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Odessa Police Jail Information
105 East 1St Avenue
Odessa, WA 99159
Phone Number: 509-982-0141
The Odessa Police Jail is located at 105 East 1St Avenue in Odessa, WA and is a medium security police department jail operated by the Odessa Police Department.This site will tell you info about anything you might need to know about the Odessa Police Jail, such as how to locate an inmate, the jail’s address and phone number, booking and intake procedures, court information, and more.
Top 10 Searches for Odessa Police Jail
- Odessa Police Jail Information
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- Lincoln County Inmate Search in Odessa, WA
- Odessa Police Jail Visitation Rules
- What Are the Visitation Hours for Odessa Police Jail
- Discount Odessa Police Jail Inmate Calls
- How to Send Inmate Care Packages to Odessa Police Jail
- What is Inmate Commissary?
- How to Send Money to an Inmate at Odessa Police Jail
- How to Search Lincoln County Arrest Records
The goal of this guide is to give you advice and information that you need to make going to jail a little less stressful. If you have specific questions, just ask it, and any feedback or comments that might help others will be appreciated.
Odessa Police Jail Inmate Search
Do you know someone that is locked up and want to find out where they are? Do you know a family member or friend that’s been arrested and you need to find out what jail they’re in?
In order to find out who’s in jail at the Odessa Police Jail you need to use the search form.
Who’s In Jail
The Odessa Police Jail Inmate Locator has information about people who have been arrested, which includes current status, and visiting schedule. You can also get the same information for anyone who has been arrested or released within the past 24 hours. Inmates are listed alphabetically by their last name. You’ll be able to find the information more quickly if you’ve got the arrestee’s first and last name, birth date, or arrest number.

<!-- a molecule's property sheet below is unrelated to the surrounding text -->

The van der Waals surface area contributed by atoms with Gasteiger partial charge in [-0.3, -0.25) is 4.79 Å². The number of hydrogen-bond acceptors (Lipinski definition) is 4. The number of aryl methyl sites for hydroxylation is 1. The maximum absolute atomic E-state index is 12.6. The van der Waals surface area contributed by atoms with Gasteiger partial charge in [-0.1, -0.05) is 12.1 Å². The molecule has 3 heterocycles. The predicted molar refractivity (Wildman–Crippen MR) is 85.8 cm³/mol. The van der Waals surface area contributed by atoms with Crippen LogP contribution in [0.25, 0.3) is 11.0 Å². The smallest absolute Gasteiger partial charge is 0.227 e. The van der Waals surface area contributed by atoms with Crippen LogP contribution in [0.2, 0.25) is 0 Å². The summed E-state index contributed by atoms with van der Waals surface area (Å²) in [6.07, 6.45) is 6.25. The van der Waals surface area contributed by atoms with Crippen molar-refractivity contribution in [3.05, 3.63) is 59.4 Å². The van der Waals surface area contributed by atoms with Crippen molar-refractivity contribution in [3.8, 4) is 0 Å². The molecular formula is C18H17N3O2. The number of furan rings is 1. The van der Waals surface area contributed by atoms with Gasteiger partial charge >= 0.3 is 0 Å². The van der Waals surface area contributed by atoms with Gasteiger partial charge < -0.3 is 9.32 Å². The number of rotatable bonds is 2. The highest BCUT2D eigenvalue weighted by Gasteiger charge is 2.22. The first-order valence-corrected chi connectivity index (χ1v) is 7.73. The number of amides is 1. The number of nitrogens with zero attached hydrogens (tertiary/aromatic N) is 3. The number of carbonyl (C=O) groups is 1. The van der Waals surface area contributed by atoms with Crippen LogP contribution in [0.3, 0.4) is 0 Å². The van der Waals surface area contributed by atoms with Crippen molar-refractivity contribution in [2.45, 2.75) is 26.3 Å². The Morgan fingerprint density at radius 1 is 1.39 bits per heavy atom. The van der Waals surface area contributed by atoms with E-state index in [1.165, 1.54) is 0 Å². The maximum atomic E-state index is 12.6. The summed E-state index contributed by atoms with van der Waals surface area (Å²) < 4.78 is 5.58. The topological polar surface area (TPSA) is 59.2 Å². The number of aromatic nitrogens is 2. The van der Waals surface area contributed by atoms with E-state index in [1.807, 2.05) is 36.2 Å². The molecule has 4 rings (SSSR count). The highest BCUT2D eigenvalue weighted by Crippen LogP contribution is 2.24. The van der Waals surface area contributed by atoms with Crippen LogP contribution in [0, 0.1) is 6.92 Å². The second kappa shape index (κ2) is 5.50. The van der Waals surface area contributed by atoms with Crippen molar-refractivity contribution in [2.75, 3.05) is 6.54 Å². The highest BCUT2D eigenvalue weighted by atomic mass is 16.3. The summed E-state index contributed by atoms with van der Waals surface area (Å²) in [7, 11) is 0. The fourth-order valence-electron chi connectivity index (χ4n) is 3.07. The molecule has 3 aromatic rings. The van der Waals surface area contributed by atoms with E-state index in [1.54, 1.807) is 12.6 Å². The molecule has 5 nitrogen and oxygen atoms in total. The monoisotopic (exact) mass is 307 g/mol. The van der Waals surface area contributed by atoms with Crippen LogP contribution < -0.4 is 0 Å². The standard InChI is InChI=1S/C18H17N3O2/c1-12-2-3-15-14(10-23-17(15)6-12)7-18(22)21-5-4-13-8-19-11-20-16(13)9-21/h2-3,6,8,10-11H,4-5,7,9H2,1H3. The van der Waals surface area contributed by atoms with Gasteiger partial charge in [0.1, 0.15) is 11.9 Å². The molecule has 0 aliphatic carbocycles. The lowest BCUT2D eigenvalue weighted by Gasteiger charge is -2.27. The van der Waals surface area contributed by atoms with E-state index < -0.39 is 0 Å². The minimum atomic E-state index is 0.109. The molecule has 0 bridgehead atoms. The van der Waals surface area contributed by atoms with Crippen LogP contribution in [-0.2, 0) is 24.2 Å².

Odessa Police Jail Policies and Procedures
The jail intake procedure at the Odessa Police Jail is made up of each of the following steps:
You will be placed in a holding cell. If the jail is really busy, it will take a while to get processed.
First, you have to answer some basic questions, like your legal name, street address, date of birth and a contact person, and they’ll also ask you about your psychological and medical history. Next, You will be given an inmate ID number and you will get fingerprinted. Then, all personal property will be taken from you and will be stored until you are released.
They will allow you to make a telephone call to get in touch with family, friends, or loved one.
If they expect that you will make bail and be released quickly, you might be allowed to wear your own clothes, but if you are not expected to make bail quickly you you will have to change into a jail issued jumpsuit.
When you finally post bail, you will be allowed to leave jail. Getting discharged takes anywhere between 10 minutes to all day. Or, simply, the faster you can pay your bail, the faster you can get released from jail. How quickly you get discharged can depend on if you’ve been given a cash bond or if the magistrate has to determine the bail amount. For a minor charge, you will be booked and get released without having to post bail. When you have completed your jail sentence and have a date of your release, you should expect to be released anywhere between the hours of 9am and 12pm.
Odessa Police Jail Visitation
The inmate need to list information about each visitor to the Odessa Police Jail in advance of any visit. This information will be entered in a Visiting log for the inmate that requested the visitor. Each and every visitor must provide acceptable photo identification. Visitors arriving late or without a visiting order will not be allowed to visit the inmate.
The Odessa Police Jail visitation procedures change often, so we suggest that you call the jail at 509-982-0141 before you try to visit an inmate.
|Monday||9:00am – 5:00pm|
|Tuesday||9:00am – 5:00pm|
|Wednesday||9:00am – 5:00pm|
|Thursday||9:00am – 5:00pm|
|Friday||9:00am – 5:00pm|
|Saturday||9:00am – 5:00pm|
|Sunday||9:00am – 5:00pm|
In order to visit an inmate at the Odessa Police Jail you must first be added to this person’s visitation list.
Make sure to bring your valid driver’s license or government issued ID with you to visitation or you will not be allowed to enter.
No cellphones at Odessa Police Jail, and you will be searched before visiting. Personal belongings are not allowed. Anyone on must get the permission of both the superintendent and their individual supervising officer prior to a visit. This kind of visitation is not normally approved.